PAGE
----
In another approach, a first leaf is attached to the cover at the fold to form a first page and a second page. The first leaf and the cover are coextensive, and the first page has an upper edge. A first adhesive strip attaches the first page to the inside surface of the first panel along the bottom edge, and a second adhesive strip attaches the first page to the inside surface of the first panel along the side edge. A pocket which is of suitable size to receive and retain a compact disc is thereby formed between the first panel and the first page. The first page may further include a cutout along its upper edge to facilitate grasping a compact disc contained in the pocket. Further, the holder and booklet may include at least one additional leaf that is attached to the cover and to the first leaf along the fold to form additional pages. Each additional leaf, the first leaf, and the cover are substantially coextensive.
In still another approach, the first leaf is again attached to the cover at the fold to form a first page and a second page, but the first page is narrower and shorter than the first panel of the cover. A flood coated adhesive covers the inside surface of the first and second panels, and seals the first page to the inside surface of the first panel and the second page to the inside surface of the second panel. Portions of the adhesive along the bottom edge and side edge of the first panel are uncovered by the smaller first page, thereby forming an L-shaped strip of adhesive on the inside surface of the first panel. A second leaf attached to the cover along the fold forms third and fourth pages. The third page is attached to the inside surface of the first panel along its bottom edge and side edge by the L-shaped strip of adhesive. A pocket is thereby formed between the first page and the third page. The pocket has an opening along its upper edge and is of suitable size to receive and retain a compact disc. A plurality of additional leaves may be attached to the cover and first and second leaves along the fold to form additional pages.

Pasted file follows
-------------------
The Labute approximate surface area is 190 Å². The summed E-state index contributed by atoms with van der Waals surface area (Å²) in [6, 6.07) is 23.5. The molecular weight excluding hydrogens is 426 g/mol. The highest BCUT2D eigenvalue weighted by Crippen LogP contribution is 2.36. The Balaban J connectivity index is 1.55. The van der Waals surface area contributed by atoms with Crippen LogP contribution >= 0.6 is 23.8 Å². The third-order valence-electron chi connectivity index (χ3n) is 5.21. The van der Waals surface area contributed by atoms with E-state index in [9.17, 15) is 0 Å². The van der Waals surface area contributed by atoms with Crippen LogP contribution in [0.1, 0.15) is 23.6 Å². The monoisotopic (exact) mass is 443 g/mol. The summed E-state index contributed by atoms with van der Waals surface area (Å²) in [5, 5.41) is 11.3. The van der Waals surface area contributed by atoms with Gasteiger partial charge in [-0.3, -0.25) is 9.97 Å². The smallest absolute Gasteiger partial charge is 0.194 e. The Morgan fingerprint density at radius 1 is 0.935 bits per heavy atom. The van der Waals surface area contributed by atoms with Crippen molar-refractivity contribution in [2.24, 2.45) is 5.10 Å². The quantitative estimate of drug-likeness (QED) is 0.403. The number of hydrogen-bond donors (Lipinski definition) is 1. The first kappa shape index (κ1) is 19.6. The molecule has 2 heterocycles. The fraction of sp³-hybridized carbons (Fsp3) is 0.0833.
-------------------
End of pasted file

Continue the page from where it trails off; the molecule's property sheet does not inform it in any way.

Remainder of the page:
In yet another approach, the cover has an extended panel (a third panel) approximately the same size as the first panel. A second fold parallel to the first fold divides the cover between the first panel and the third panel. The first panel has an inside surface, a top edge, and a bottom edge. The first leaf has a first page that is narrower than the first panel, so that when it is secured to the inner surface of the cover, it leaves exposed a first and second adhesive strip along the top and bottom edge of the inner surface of the cover. The first adhesive strip extends along the top edge of the first panel and the second adhesive strip extends along the bottom edge of the first panel. The third panel is then attached to the inside surface of the first panel along the top and bottom edges. A pocket is thereby formed between the first panel and the third panel of the cover, wherein the pocket has a pocket opening adjacent to the second fold and the pocket is of suitable size to receive and retain a compact disc. At least one additional leaf is folded and attached to the cover along the second fold to form pages, each leaf being coextensive with the assembled cover.